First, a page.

This isn't in itself the stuff of great art, but it is difficult to do well. And it has to be done well, because an important rule of opera is that almost no opera succeeds with a bad libretto. The librettos that are often cited as bad are really anything but. Il Trovatore has a somewhat insane plot, it's true, but it is based on a then-popular stage play which had the same plot. In other words, the reason Trovatore's plot strikes some of us as ridiculous is not that Salvatore Cammarano's libretto is badly written (it is, in fact, very well written, cleverly structured and with some good lyrics) but that it uses a type of plot that has gone out of fashion; the original plays are no longer performed, but the operas remain.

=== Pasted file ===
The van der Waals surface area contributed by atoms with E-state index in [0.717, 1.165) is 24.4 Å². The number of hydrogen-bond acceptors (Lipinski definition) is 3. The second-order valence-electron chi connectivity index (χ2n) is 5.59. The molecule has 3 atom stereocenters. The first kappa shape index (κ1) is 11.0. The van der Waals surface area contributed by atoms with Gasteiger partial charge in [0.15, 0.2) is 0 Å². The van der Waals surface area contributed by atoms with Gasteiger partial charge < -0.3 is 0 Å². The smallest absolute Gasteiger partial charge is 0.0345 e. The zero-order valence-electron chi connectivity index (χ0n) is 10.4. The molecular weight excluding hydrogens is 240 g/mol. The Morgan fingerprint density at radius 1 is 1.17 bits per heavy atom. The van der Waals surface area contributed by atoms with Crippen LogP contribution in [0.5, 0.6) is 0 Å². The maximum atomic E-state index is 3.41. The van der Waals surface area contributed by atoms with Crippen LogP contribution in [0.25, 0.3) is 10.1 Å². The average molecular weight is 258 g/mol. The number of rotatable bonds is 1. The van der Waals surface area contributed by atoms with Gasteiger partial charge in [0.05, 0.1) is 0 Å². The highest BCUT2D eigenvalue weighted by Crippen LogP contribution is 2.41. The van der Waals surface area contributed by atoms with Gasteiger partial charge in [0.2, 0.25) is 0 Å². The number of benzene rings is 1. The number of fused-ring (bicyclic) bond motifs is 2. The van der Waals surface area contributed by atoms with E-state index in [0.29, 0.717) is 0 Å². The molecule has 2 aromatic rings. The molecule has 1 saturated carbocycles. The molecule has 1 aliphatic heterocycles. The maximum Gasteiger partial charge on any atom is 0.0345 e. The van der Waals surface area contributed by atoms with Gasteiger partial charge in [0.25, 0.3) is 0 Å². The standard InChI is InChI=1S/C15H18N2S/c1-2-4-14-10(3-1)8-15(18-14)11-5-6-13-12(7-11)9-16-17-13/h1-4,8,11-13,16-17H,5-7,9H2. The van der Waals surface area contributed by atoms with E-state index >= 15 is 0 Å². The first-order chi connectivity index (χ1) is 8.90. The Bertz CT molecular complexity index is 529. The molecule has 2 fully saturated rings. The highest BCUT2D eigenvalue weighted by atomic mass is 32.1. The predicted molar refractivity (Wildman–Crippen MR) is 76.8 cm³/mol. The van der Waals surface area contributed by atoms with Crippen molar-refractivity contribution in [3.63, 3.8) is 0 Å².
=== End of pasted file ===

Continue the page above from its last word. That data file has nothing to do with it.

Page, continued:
To see the importance of a good librettist, look what happened to some of the great opera composers after they lost their best librettists. Puccini's three biggest hits, Boheme, Tosca and Butterfly, were all written by the team of Giuseppe Giacosa and Luigi Illica. (They weren't really a team: Illica was a fine dramatist but a lousy poet, and Giacosa was an excellent poet without much dramatic sense, so Puccini's publisher put them together: Illica created the structure and wrote a sort of prose version of the libretto, and Giacosa turned the outline into rhymed verse.) Giacosa died after that, Illica concentrated on other projects, and Puccini's next opera, The Girl of the Golden West, was hobbled by a pointless and rambling libretto with some geniunely stupid lines ("Whiskey per tutti!").